WMS concert features a blues-infused symphony by the “dean” of African American composers and introduces a rising young cello prodigy

Muskegon, Michigan, April 1, 2022—At one time William Grant Still’s 1930 Symphony no. 1 “Afro-American” was among the most frequently performed symphonies in the repertoire. Music Director Scott Speck and the West Michigan Symphony will bring this magnificent blues-infused work to the Frauenthal Center stage at 7:30 pm Friday, May 13. Also on the program will be Saint-Saëns’s Cello Concerto no. 1, performed by 21-year old cellist Sujari Britt, making her long-awaited first appearance in West Michigan. The concert—taking place two years and two months to the day after it was originally scheduled, then canceled due to the onset of the pandemic—will open with Dances in the Canebrakes by Florence Price, a piano work arranged for orchestra by Still.

“For too long, the music of brilliant African-American composers like William Grant Still and Florence Price has been practically ignored by symphony orchestras,” said Scott Speck. “In the case of Price, much of her music was unknown until it was rediscovered recently. The orchestra world is righting a great wrong in bringing these masterpieces to light. Still’s Afro-American Symphony is an essential piece of American orchestral music—steeped equally in gospel, the blues, and the classical symphonic tradition.”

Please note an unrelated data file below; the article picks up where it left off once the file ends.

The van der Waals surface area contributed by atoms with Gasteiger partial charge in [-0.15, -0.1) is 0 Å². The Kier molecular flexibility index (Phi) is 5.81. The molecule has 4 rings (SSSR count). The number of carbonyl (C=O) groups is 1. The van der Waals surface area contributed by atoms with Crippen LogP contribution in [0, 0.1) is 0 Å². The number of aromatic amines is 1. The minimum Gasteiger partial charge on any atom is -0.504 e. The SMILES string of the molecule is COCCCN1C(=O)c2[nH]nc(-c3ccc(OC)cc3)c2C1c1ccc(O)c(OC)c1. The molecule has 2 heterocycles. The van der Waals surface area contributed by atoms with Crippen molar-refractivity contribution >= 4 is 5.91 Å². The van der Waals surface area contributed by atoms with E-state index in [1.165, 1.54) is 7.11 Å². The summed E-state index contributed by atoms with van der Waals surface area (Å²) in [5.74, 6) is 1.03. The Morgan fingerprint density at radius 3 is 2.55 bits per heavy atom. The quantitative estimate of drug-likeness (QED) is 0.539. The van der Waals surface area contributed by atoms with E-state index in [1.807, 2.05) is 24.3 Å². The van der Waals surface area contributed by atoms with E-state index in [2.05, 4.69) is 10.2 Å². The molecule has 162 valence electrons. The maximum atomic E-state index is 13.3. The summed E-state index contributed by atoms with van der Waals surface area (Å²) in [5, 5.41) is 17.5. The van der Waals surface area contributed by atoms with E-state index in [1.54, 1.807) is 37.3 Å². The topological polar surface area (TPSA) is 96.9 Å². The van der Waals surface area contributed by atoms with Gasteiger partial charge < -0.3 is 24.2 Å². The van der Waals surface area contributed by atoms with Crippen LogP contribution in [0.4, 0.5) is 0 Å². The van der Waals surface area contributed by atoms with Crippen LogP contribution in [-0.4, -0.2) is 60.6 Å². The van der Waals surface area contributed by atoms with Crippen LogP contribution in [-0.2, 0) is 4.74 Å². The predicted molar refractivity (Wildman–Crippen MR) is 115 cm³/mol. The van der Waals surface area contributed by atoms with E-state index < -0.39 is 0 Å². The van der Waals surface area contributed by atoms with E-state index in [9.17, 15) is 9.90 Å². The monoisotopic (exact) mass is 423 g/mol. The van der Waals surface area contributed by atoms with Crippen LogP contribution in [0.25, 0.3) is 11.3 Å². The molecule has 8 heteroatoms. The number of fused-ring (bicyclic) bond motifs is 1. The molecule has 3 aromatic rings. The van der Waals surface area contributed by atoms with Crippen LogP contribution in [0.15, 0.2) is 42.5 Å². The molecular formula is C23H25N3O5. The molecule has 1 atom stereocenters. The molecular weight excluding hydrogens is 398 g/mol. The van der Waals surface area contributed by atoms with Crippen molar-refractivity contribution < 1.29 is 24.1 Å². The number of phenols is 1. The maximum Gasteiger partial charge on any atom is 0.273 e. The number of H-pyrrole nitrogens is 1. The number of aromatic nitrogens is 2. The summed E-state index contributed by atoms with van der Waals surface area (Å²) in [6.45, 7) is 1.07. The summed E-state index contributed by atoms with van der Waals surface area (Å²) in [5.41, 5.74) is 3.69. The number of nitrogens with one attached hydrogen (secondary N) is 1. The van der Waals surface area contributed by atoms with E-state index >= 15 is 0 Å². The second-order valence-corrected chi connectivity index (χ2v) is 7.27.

William Grant Still and Florence Price were both born and raised in Arkansas. Still overcame many racial obstacles to become a successful arranger and composer in Hollywood, working in music studios and for such jazz pioneers as Artie Shaw, Paul Whiteman and W.C. Handy. As a leader of the 1920s Harlem Renaissance, he was affectionately dubbed “the Dean” by his colleagues. Florence Price was a composer, pianist, organist and music teacher based for much of her career in the Chicago area. Her prizewinning 1933 Symphony in E minor was premiered by Chicago Symphony Orchestra under Frederick Stock—the first performance by a major American orchestra of a work by an African American woman composer.

Sujari Britt has been featured in both Strings and Time magazines, and has performed at Carnegie Hall as winner of the National Young Musicians Concerto Competition. Orchestral engagements include the Chicago Sinfonietta, Memphis Symphony, and Michigan’s Adrian Symphony. She is a graduate of the Manhattan School of Music and is currently studying for her master’s degree in cello performance at Finland’s Sibelius Academy.

For tickets, starting at $19 for adults, $10 for students, call 231.727.8001, visit the Frauenthal box office at 425 W. Western Avenue, or purchase online at www.westmichigansymphony.org.

Michigan Arts & Culture Council
National Endowment for the Arts